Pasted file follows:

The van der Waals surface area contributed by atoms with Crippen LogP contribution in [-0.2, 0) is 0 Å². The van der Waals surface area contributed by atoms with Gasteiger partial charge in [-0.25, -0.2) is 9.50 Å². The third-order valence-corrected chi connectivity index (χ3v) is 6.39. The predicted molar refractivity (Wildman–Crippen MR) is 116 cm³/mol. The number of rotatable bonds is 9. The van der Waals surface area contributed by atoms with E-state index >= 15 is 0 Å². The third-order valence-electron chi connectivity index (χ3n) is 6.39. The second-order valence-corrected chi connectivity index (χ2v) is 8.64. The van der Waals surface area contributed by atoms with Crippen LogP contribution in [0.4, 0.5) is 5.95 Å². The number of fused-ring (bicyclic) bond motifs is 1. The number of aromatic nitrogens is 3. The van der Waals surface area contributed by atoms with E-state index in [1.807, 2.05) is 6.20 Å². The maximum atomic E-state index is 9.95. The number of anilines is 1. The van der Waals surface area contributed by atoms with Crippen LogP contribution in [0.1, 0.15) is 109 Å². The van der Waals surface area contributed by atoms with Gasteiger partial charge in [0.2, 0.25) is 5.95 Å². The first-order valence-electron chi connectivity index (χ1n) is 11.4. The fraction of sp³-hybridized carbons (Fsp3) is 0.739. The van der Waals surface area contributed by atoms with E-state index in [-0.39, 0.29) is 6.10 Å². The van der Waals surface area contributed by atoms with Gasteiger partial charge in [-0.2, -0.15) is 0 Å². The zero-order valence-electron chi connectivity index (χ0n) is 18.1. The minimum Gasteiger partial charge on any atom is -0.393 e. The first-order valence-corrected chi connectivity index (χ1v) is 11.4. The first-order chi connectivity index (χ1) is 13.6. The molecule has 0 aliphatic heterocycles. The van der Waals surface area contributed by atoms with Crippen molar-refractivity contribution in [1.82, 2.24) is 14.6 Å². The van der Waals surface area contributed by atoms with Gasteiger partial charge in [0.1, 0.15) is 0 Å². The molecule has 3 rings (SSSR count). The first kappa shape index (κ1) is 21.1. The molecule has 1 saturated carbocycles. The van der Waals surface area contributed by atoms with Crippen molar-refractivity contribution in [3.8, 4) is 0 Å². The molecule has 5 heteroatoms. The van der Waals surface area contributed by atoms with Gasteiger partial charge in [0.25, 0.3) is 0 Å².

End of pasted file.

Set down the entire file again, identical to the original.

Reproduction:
The van der Waals surface area contributed by atoms with Crippen LogP contribution in [-0.2, 0) is 0 Å². The van der Waals surface area contributed by atoms with Gasteiger partial charge in [-0.25, -0.2) is 9.50 Å². The third-order valence-corrected chi connectivity index (χ3v) is 6.39. The predicted molar refractivity (Wildman–Crippen MR) is 116 cm³/mol. The number of rotatable bonds is 9. The van der Waals surface area contributed by atoms with E-state index >= 15 is 0 Å². The third-order valence-electron chi connectivity index (χ3n) is 6.39. The second-order valence-corrected chi connectivity index (χ2v) is 8.64. The van der Waals surface area contributed by atoms with Crippen LogP contribution in [0.4, 0.5) is 5.95 Å². The number of fused-ring (bicyclic) bond motifs is 1. The number of aromatic nitrogens is 3. The van der Waals surface area contributed by atoms with E-state index in [1.807, 2.05) is 6.20 Å². The maximum atomic E-state index is 9.95. The number of anilines is 1. The van der Waals surface area contributed by atoms with Crippen LogP contribution in [0.1, 0.15) is 109 Å². The van der Waals surface area contributed by atoms with Gasteiger partial charge in [0.2, 0.25) is 5.95 Å². The first-order valence-electron chi connectivity index (χ1n) is 11.4. The fraction of sp³-hybridized carbons (Fsp3) is 0.739. The van der Waals surface area contributed by atoms with E-state index in [-0.39, 0.29) is 6.10 Å². The van der Waals surface area contributed by atoms with Gasteiger partial charge in [-0.2, -0.15) is 0 Å². The zero-order valence-electron chi connectivity index (χ0n) is 18.1. The minimum Gasteiger partial charge on any atom is -0.393 e. The first-order valence-corrected chi connectivity index (χ1v) is 11.4. The first-order chi connectivity index (χ1) is 13.6. The molecule has 0 aliphatic heterocycles. The van der Waals surface area contributed by atoms with Crippen molar-refractivity contribution in [1.82, 2.24) is 14.6 Å². The van der Waals surface area contributed by atoms with Gasteiger partial charge in [0.1, 0.15) is 0 Å². The molecule has 3 rings (SSSR count). The first kappa shape index (κ1) is 21.1. The molecule has 1 saturated carbocycles. The van der Waals surface area contributed by atoms with Crippen molar-refractivity contribution in [3.8, 4) is 0 Å². The molecule has 5 heteroatoms. The van der Waals surface area contributed by atoms with Gasteiger partial charge in [0.25, 0.3) is 0 Å².